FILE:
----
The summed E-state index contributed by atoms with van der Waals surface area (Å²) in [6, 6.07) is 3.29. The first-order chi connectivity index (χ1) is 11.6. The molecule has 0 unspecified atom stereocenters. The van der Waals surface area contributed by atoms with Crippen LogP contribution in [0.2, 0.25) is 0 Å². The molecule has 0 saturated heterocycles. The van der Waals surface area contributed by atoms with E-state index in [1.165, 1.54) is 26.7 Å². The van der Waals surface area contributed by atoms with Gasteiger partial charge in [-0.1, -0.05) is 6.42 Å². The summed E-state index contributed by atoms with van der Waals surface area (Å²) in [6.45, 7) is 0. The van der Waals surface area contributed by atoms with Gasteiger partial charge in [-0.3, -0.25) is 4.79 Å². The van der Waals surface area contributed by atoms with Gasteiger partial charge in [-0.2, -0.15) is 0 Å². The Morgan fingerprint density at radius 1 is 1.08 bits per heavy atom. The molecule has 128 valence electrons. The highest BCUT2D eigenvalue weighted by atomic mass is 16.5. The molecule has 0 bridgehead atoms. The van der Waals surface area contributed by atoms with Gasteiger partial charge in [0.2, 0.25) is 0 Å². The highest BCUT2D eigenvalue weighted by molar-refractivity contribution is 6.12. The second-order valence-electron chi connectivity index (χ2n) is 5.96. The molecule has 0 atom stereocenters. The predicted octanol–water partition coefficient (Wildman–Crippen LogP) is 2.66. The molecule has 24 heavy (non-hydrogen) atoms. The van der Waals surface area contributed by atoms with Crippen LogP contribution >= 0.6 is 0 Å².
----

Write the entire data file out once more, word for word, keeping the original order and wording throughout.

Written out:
The summed E-state index contributed by atoms with van der Waals surface area (Å²) in [6, 6.07) is 3.29. The first-order chi connectivity index (χ1) is 11.6. The molecule has 0 unspecified atom stereocenters. The van der Waals surface area contributed by atoms with Crippen LogP contribution in [0.2, 0.25) is 0 Å². The molecule has 0 saturated heterocycles. The van der Waals surface area contributed by atoms with E-state index in [1.165, 1.54) is 26.7 Å². The van der Waals surface area contributed by atoms with Gasteiger partial charge in [-0.1, -0.05) is 6.42 Å². The summed E-state index contributed by atoms with van der Waals surface area (Å²) in [6.45, 7) is 0. The van der Waals surface area contributed by atoms with Gasteiger partial charge in [-0.3, -0.25) is 4.79 Å². The van der Waals surface area contributed by atoms with Gasteiger partial charge in [-0.2, -0.15) is 0 Å². The Morgan fingerprint density at radius 1 is 1.08 bits per heavy atom. The molecule has 128 valence electrons. The highest BCUT2D eigenvalue weighted by atomic mass is 16.5. The molecule has 0 bridgehead atoms. The van der Waals surface area contributed by atoms with Gasteiger partial charge in [0.2, 0.25) is 0 Å². The highest BCUT2D eigenvalue weighted by molar-refractivity contribution is 6.12. The second-order valence-electron chi connectivity index (χ2n) is 5.96. The molecule has 0 atom stereocenters. The predicted octanol–water partition coefficient (Wildman–Crippen LogP) is 2.66. The molecule has 24 heavy (non-hydrogen) atoms. The van der Waals surface area contributed by atoms with Crippen LogP contribution >= 0.6 is 0 Å².